Barbara Harriss-White’s work breaks new ground in showing how non-market and non-state institutions shape India’s market society.
The first essay focuses on markets for land, labour and the ‘essential commodities’ of staple food and contextualises the non-market, non-state institutions in the ground realities of the regulative behaviour of the Indian state. The send essay examines caste and shows how caste and religion are being reworked in the contemporary era to ensure the subservience of small town economies to the interests of big capital and imperialist globalisation.
The third essay looks into the implications of India’s religious pluralism for her economy, and discusses an important issue – where India’s minorities are sited in the economy. The author examines the ground realities of the markets which form the building blocks of Indian capitalism and the attendant crisis of democracy and the deprivations of the people.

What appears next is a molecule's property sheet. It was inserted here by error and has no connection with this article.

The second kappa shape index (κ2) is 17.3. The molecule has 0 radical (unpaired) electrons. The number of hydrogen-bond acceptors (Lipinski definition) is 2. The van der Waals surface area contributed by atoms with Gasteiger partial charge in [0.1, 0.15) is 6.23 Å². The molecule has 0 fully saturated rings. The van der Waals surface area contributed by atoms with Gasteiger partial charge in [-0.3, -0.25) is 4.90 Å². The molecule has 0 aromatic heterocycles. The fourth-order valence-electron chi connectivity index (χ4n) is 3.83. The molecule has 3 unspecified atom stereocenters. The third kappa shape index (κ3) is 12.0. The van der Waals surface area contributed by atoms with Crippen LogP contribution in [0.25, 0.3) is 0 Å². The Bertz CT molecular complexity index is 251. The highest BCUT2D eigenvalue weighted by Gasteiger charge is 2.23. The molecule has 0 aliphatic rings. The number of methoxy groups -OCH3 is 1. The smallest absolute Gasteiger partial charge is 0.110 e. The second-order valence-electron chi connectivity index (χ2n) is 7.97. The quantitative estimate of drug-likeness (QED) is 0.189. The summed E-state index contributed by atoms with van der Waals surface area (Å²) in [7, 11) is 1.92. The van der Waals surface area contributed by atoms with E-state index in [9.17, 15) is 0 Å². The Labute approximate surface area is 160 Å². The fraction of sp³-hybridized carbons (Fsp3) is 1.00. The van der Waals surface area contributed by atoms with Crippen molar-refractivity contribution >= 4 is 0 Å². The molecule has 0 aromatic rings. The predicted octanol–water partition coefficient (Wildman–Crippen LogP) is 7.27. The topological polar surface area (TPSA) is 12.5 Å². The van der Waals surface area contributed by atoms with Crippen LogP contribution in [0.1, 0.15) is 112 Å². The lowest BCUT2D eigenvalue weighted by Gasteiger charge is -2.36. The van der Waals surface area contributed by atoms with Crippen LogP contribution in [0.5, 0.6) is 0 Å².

The linkages between small town economies and the workings of capital come alive in her analysis.
- Market Romanticism and India’s Regulative Order
- Caste‑Corporatist Capitalism : Civil Society and Accumulation (with Elisabetta Basile)
- India’s Religions and the Economy
Barbara Harriss-White has been Professor of Development Studies at Queen Elizabeth House and Fellow of Wolfson College, Oxford University, UK. Since 1969 she has researched agrarian change in South Asia through field studies of villages, small town economies and markets. In recent years her focus has been on dalits in Indian economy, on which she has lectured and initiated workshops both in India and in England.
She has authored 14 books, edited 10 books, 11 major reports (research consultancies), 122 chapters in books, 3 encyclopedia, 53 papers in journals, 35 working papers.
Three Essays Collective